Monday, April 26, 2010
By Gerry Dulac, Pittsburgh Post-Gazette
Louis DeLuca/Dallas Morning News
Steelers draft pick Emmanuel Sanders is SMU's all-time leader in receptions (235), receiving yards (3,791) and touchdown receptions (34).
It's not as though the Steelers needed any more convincing about Emmanuel Sanders, a slippery wide receiver from Southern Methodist. In fact, not wanting to risk waiting until the fourth round to draft him, director of football operations Kevin Colbert and coach Mike Tomlin decided to take Sanders in the third round for fear of losing him to another team.
But, during the process of evaluating Sanders as a possible replacement for Santonio Holmes, the Steelers received a character reference and scouting report about the 5-foot-11, 180-pound receiver from an unlikely source. And he just happened to be next door in the same building.
Before he became the defensive coordinator at Pitt, Phil Bennett was the head coach at SMU and the man responsible for recruiting Sanders, who went on to become the school's all-time leader in receptions (235), receiving yards (3,791) and touchdown receptions (34).
When Sanders visited the Steelers' South Side facility for a pre-draft interview several weeks ago, he and his former head coach had lunch together in the team's cafeteria.
Now Bennett can visit with Sanders whenever he wants.
"I'm pretty proud of Emmanuel," Bennett was saying the other day, less than 24 hours after the Steelers selected Sanders with the 82nd pick in the National Football League draft. "He was gung-ho from the day he got on campus. He made everyone around him better. He loves to play the game of football. We used to call him 'Go-Go' because he never stops."
Bennett, who has been at Pitt since he was fired at SMU during the 2007 season, said Sanders reminds him of Steelers receiver Mike Wallace because they are both always smiling, both very personable.
The Steelers will settle for Sanders looking like Wallace, a third-round draft choice in 2009, on the football field.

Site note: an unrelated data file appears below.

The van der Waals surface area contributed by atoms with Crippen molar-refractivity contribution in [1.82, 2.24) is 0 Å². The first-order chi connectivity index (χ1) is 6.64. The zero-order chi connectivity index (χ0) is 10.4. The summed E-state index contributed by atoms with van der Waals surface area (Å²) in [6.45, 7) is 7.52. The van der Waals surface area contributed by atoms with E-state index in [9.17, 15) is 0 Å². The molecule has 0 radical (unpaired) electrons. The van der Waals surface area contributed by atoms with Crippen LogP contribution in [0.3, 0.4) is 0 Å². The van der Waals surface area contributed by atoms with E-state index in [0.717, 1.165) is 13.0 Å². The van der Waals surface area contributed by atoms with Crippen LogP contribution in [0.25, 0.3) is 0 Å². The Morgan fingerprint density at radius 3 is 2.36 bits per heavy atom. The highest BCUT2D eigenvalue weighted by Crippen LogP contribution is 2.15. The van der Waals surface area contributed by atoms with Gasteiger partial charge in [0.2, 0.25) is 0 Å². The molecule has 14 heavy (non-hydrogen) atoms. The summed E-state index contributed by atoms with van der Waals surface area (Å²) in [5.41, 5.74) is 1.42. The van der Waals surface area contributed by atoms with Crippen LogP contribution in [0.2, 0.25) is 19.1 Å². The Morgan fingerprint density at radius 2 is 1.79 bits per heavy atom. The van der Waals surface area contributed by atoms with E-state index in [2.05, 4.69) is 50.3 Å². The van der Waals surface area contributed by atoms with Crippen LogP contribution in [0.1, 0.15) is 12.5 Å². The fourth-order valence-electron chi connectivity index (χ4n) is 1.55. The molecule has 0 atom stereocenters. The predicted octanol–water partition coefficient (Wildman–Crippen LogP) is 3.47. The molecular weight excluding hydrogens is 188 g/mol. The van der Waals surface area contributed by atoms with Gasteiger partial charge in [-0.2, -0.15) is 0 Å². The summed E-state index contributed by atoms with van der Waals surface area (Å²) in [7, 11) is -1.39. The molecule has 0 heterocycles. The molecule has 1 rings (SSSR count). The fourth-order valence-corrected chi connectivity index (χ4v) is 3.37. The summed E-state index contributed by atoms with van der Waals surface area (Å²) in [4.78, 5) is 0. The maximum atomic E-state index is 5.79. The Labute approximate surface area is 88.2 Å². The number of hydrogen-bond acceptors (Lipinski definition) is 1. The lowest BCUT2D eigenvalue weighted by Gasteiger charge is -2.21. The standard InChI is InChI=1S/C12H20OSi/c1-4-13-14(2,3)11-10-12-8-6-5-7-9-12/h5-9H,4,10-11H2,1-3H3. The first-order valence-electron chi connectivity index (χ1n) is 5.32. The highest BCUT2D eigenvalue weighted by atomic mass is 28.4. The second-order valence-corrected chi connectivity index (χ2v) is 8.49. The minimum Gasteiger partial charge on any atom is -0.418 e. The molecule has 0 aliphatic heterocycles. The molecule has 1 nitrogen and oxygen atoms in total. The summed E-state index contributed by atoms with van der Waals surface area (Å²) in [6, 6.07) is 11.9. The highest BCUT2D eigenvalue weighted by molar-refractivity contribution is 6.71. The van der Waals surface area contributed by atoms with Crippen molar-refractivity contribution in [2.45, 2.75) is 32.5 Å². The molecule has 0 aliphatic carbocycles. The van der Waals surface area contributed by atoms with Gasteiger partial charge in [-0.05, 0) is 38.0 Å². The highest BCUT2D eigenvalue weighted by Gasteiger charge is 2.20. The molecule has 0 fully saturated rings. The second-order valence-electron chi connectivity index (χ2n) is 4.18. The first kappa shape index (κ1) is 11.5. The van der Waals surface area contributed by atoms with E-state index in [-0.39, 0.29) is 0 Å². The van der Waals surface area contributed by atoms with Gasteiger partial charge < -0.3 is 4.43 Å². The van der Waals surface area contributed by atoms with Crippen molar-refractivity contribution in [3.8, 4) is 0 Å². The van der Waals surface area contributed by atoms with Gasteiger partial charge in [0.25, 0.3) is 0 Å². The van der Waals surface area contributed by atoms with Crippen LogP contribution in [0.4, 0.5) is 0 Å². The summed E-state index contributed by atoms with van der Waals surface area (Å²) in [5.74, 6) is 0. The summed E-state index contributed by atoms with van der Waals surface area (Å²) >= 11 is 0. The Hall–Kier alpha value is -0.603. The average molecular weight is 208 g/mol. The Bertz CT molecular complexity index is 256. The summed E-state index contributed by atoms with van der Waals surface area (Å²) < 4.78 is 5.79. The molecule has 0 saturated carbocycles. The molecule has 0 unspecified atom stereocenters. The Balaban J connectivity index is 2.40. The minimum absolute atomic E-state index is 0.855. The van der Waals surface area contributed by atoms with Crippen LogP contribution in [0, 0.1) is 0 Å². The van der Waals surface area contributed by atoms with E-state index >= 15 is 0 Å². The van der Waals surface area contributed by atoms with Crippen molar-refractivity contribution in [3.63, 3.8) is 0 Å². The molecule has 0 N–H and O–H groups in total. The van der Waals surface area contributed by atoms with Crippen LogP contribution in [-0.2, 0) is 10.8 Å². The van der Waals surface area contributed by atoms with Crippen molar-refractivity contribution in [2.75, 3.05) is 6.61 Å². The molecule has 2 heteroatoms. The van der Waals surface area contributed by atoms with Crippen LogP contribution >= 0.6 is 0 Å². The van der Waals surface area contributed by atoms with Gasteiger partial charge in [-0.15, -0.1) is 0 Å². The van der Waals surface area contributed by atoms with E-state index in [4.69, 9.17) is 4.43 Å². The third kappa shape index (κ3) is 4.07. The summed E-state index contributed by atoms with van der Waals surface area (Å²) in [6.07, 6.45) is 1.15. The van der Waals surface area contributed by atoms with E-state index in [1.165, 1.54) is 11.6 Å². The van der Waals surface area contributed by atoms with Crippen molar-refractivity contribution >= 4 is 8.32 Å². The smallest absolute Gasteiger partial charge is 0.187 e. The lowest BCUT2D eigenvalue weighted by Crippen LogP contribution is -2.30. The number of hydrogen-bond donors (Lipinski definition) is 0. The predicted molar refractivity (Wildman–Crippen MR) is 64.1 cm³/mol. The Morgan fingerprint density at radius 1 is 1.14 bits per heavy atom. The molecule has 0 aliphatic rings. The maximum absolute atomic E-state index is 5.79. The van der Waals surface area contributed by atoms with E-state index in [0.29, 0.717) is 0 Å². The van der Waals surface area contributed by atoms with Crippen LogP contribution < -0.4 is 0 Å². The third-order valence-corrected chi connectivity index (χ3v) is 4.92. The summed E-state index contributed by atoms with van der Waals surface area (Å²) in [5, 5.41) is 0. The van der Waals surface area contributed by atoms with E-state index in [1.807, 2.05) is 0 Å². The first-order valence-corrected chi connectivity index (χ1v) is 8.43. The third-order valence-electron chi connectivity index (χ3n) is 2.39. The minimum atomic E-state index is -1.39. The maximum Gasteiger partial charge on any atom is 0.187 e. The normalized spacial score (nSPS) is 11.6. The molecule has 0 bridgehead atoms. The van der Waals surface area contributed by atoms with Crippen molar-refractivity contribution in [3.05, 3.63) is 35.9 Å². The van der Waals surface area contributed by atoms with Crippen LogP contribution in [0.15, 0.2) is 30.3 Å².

All Wallace did his rookie season was catch 39 passes for 756 yards and six touchdowns. He was the second-fastest receiver in the draft and used his speed to get behind defenses, catching seven passes of 40 yards or longer, including four for touchdowns.
Sanders is not as fast as Wallace, but he was timed at 4.41 seconds in the 40-yard dash at the NFL combine and has what receivers coach Scottie Montgomery calls "quick to the tuck." That means Sanders starts upfield as soon as he catches the ball.
And he caught a lot of them last season -- a school-record 98 in the run-and-shoot-style offense used by SMU coach June Jones.
"He really came to the forefront," Colbert said. "We had evaluated him during the fall, but at the East-West [game], he really stood out among the wide receivers. The more work we did, the better we liked him, including when we had him here for a visit."
Bennett had a similar experience when he went to Bellville, Texas, to recruit Sanders, who was a first-team all-district selection at three positions -- quarterback, wide receiver and safety.
"You couldn't get anyone to say anything bad about Emmanuel -- principals, counselors, nobody," Bennett said. "They were all just emphatic about him."
Sanders, though, did develop one blemish.
At SMU, he was suspended for the final two games of the 2008 season, leading some to believe he was a problem player. But Sanders said the suspension was because he was 15 minutes late twice to study hall and another time he was five minutes late to practice. They were minor infractions, but they added up to three strikes, which, under the penal system of Jones, who was in his first season at SMU, equated to a two-game suspension.
"My coach had implemented a three-strike policy, regardless of what you did," Sanders said. "It was three strikes and you got a two-game suspension."
Sanders said the suspension changed his perspective. He worked harder, in the weight room and the classroom. And his coaches noticed.
Bennett noticed a similar reaction during Sanders' freshman season at SMU when he didn't get to play because he was being redshirted. He reacted positively to a negative challenge.
"He would get so mad at me," Bennett said. "He could have helped us as a freshman, but I had made up my mind he was going to be redshirted. He was only about 158 pounds and I had decided we were going to bite the bullet and get him stronger.
"Well, he'd get on that scout team and every day would be an adventure. Our coaches would say to me, 'Why aren't we playing him?'
The Steelers hope they don't have to ask the same question.
Gerry Dulac: firstname.lastname@example.org.
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